- Drag – In the art of animation, the term “drag” can be included with the Follow-Through and Overlapping Action to form three separate but related concepts. So, appendages or loose parts of a character or object drag behind the leading part of the object. For example, a dog’s floppy jowls might move slower than the more solid parts of the character, with these parts dragging behind the main action.
- Slow In and Slow Out – In animation, you achieve this effect by adding more frames at the beginning and end of an action sequence. These added frames are usually drawn to slow down the motion depicted. Think about the car scenario again. When a car starts up, it typically accelerates slowly, before gaining momentum and reaching desired speeds. Conversely, when the car brakes, you slow down before stopping. Applying this principle gives your objects more life.
- Arc – The law of physics applies here, as well, since most objects follow a path or arc when they move, so should your animations reflect that arc. For example, tossing a ball in the air. It follows a natural act in that the Earth’s gravity acts upon.
- Secondary Action – This principle is used to support or emphasize the central action happening within a scene. When adding secondary actions, it adds more dimension to your characters and objects. The important thing to remember is the secondary action shouldn’t distract from the main or primary action. A secondary action is not to be confused with an overlapping action.
- Timing – If you move an object more quickly or slowly, (laws of physics), than what is natural in the real world, the effect won’t be believable. Use correct timing, which allows you to control the mood and the reaction of your characters and objects. Being consistent is key, but you can still push things a little, such as with an imaginary world.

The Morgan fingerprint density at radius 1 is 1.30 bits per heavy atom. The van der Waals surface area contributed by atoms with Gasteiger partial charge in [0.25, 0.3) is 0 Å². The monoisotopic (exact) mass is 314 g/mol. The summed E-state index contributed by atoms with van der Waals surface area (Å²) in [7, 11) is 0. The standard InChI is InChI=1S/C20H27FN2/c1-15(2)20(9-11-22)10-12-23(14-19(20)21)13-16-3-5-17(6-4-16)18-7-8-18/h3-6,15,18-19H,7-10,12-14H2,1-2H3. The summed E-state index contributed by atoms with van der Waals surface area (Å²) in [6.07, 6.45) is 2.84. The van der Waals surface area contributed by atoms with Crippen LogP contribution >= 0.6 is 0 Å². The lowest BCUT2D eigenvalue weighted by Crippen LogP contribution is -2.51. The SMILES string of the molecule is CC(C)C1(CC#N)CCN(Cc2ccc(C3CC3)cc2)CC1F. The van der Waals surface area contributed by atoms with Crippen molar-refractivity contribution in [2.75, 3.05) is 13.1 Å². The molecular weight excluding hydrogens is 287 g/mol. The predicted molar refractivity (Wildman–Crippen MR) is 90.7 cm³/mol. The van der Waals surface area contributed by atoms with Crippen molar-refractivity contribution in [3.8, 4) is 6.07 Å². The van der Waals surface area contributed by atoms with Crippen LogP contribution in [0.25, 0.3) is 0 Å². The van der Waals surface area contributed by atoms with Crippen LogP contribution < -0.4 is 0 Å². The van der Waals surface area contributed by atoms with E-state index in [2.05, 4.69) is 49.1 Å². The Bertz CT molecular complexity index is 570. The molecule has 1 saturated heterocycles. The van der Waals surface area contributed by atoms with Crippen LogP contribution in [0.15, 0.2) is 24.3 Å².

- Exaggeration – Using too much realism can make your animation look static and boring, but using exaggeration results in a dynamic effect of your characters and objects. Make your animations pop by pushing the boundaries a little of your drawings by making expressions and poses more exaggerated by what you see in real life.
- Solid drawing – It’s essential to learn the basics of drawing, which includes: knowing how to draw in three-dimensional space, understanding form and anatomy, weight, and volume, shape, composition, perspective, line, and lights and shadows. Pushing limits is ok here, but remain consistent.
- Appeal – This last step is just as important as the first in that animation should reflect the appeal of your world in which you create. Your characters and objects need to draw in the viewer. Appeal is easily the most subjective of the group. The original animators found by looking at their drawings in a mirror, they were creating characters who appeared more symmetrical. Making antagonistic characters more symmetrical became a fundamental standard to a character’s appeal.Having an easy-to-read design, solid drawing, and a personality is key. Start with strong character development and tell your story through the art of animation.
At REVITY, our animators are well-trained and experienced to give our clients high-quality animation they can be proud to display. The more principles of animation applied to any of our projects equals more time, but if planned for, we can take your visual representation to the next level. Contact us for more information.